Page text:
Only minutes into the start of last night’s Power Point presentation by city officials on the economic development of the Dixwell and Newhallville neighborhoods, residents in attendance said they had had enough.
The remainder of the community meeting, held at the Yale-Dixwell Community Learning Center, was dominated by residents voicing their concerns about the construction of some of the major projects at Science Park. The two projects in question — a Yale chiller plant and a six-floor parking garage — provoked residents in attendance to bring up the issues of loud early-morning construction, disruptive traffic flow and divisive construction barriers. The presenters, which included representatives from the Economic Development department and Transportation, Traffic and Parking department, said they welcome the input and opportunity for partnerships.
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The site has recently been an area of contention between city developers and neighborhood residents, who have expressed concerns that plans for Science Park — located at Winchester Avenue and Munson Street — do not correspond to the needs of residents.
Attempting to bridge sides, Deputy Economic Development Administrator and the moderator of the meeting, Chrissy Bonanno ’01 said at the meeting, “we’re a community. We’re here to work together to make this a better place.”
“But how can you call us a community when they close our streets, and put fences up so we can’t move through [the neighborhood],” replied a local attendee.
Limited access to areas within the neighborhood has been one of the more damaging consequences of the construction, residents said. As local Anstress Farwell, president of the New Haven Urban Design League — a local advocacy group — explained after the meeting, discontinuity within the neighborhood has created a detachment between residents and developers that only worsened already strained relations.
Residents who spoke during the meeting said the fences surrounding the construction sites disrupt their access to other parts of the neighborhoods and instill a sense of disconnect from the development.
“We can’t get around,” said Joseph, a New Haven resident, during the meeting.
City officials said they would take note of the concerns. Bonnano said that the meeting itself is proof that the city is engaging with locals in the process.
The other major complaint during the meeting was that construction workers have been starting work on the chiller plant and garage at 5 a.m., disregarding codes stating that construction may not start until 7 a.m.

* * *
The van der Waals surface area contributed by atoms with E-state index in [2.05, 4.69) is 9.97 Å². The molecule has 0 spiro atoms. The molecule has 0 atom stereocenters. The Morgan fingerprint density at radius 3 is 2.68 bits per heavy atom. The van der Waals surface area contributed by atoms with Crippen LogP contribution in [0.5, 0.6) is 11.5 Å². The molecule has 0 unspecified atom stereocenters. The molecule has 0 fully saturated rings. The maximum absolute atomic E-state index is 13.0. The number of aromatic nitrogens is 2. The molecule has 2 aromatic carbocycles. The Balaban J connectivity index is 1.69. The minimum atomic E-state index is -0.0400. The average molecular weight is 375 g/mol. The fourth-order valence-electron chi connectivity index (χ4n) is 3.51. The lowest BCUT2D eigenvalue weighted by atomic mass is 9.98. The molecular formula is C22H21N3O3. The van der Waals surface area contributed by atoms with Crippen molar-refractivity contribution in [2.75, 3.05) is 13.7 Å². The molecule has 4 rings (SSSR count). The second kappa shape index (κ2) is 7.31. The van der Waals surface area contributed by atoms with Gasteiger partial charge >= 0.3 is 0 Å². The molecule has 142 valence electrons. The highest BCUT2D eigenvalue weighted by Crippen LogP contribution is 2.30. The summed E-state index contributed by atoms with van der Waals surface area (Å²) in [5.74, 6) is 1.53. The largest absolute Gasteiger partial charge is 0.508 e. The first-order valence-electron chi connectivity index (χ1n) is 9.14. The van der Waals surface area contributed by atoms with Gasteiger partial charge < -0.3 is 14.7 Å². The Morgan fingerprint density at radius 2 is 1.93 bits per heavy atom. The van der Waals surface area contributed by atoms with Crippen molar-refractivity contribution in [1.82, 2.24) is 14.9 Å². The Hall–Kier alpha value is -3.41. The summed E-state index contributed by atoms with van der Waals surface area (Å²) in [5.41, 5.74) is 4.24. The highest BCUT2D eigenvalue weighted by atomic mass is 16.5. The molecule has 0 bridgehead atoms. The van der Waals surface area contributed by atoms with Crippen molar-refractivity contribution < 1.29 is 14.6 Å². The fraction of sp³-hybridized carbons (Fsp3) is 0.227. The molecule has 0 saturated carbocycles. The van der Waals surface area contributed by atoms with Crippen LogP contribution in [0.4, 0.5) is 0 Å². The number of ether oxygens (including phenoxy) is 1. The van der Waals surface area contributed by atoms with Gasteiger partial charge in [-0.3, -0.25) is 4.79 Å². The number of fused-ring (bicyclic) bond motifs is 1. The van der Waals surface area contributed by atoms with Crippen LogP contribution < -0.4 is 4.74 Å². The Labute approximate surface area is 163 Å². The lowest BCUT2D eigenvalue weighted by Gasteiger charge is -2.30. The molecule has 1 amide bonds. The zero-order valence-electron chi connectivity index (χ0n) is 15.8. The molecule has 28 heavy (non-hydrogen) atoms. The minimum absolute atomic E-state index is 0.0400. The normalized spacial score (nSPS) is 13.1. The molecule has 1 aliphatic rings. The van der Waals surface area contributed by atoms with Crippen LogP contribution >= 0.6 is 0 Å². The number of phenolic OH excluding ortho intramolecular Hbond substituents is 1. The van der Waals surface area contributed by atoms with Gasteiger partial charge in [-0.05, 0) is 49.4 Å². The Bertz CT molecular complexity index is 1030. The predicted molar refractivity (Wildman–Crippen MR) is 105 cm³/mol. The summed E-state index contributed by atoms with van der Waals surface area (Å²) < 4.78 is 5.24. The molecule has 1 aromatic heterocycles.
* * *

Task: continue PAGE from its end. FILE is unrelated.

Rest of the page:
Bonnano told residents that she will address these concerns with the head of the projects’ construction.
Although these were the main issues brought up during the discussion, Farwell said she is concerned about other design issues of the projects that she worries residents may not be aware of just yet.
“Tall buildings across the street from small homes can make residents feel, quite literally, like they’re up against a wall,” she said after the meeting.
Farwell suggested placing windows and openings close to the ground and planting trees along the buildings.
She also expressed dismay with the choice of a parking garage as one of the new buildings — a concern previously brought up by Ward 19 Alderwoman Alfreda Edwards, who represents the neighborhoods — since it may draw excessive amounts of traffic. Farwell said she would prefer an emphasis on expanding public transportation.
Mike Piscitelli, director of Transportation, Traffic and Parking for the city of New Haven, said, regardless, that he remains optimistic.
“We’re conducting studies, and we have a lot more data now. We’ve also invested $2 million in 11 new traffic lights,” said Piscitelli following the meeting. Half of these traffic lights have already been turned on, he added.
As the meeting wound down, both residents and city presenters said they are satisfied with the outcome of the meeting, as long as the suggestions are taken seriously and cooperation continues. Roxanne Condon, the chair of the Dixwell Management Team, a grassroots organization with a mission to open dialogue between residents and developers, said she is hopeful the input will be used in “a constructive manner.”
“I am not arguing what they’re doing,” Joseph said after the meeting. “We know this is for the greater good.”
The next meeting in the series, which will focus on traffic, will take place on Nov. 20.